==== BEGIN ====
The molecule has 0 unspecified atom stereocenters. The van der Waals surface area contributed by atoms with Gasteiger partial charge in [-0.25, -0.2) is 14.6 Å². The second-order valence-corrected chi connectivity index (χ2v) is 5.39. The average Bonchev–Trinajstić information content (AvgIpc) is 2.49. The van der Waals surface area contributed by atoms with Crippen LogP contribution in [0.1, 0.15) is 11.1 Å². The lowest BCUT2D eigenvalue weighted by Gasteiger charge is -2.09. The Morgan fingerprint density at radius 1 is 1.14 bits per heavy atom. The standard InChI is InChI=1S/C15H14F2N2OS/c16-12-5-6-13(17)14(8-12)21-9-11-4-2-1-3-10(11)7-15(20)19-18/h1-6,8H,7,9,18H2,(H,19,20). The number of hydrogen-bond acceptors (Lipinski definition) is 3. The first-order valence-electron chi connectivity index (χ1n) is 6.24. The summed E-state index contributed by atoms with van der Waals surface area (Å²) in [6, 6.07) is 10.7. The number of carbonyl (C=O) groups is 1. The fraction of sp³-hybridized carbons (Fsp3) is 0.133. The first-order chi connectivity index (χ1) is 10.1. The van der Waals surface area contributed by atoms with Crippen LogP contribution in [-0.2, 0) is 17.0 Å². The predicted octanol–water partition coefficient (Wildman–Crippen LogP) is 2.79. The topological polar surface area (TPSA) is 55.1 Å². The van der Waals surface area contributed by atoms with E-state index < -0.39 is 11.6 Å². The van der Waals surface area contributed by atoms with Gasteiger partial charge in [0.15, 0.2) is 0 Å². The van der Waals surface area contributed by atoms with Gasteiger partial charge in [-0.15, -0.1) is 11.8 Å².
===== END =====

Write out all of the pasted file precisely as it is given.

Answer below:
The molecule has 0 unspecified atom stereocenters. The van der Waals surface area contributed by atoms with Gasteiger partial charge in [-0.25, -0.2) is 14.6 Å². The second-order valence-corrected chi connectivity index (χ2v) is 5.39. The average Bonchev–Trinajstić information content (AvgIpc) is 2.49. The van der Waals surface area contributed by atoms with Crippen LogP contribution in [0.1, 0.15) is 11.1 Å². The lowest BCUT2D eigenvalue weighted by Gasteiger charge is -2.09. The Morgan fingerprint density at radius 1 is 1.14 bits per heavy atom. The standard InChI is InChI=1S/C15H14F2N2OS/c16-12-5-6-13(17)14(8-12)21-9-11-4-2-1-3-10(11)7-15(20)19-18/h1-6,8H,7,9,18H2,(H,19,20). The number of hydrogen-bond acceptors (Lipinski definition) is 3. The first-order valence-electron chi connectivity index (χ1n) is 6.24. The summed E-state index contributed by atoms with van der Waals surface area (Å²) in [6, 6.07) is 10.7. The number of carbonyl (C=O) groups is 1. The fraction of sp³-hybridized carbons (Fsp3) is 0.133. The first-order chi connectivity index (χ1) is 10.1. The van der Waals surface area contributed by atoms with Crippen LogP contribution in [-0.2, 0) is 17.0 Å². The predicted octanol–water partition coefficient (Wildman–Crippen LogP) is 2.79. The topological polar surface area (TPSA) is 55.1 Å². The van der Waals surface area contributed by atoms with E-state index < -0.39 is 11.6 Å². The van der Waals surface area contributed by atoms with Gasteiger partial charge in [0.15, 0.2) is 0 Å². The van der Waals surface area contributed by atoms with Gasteiger partial charge in [-0.15, -0.1) is 11.8 Å².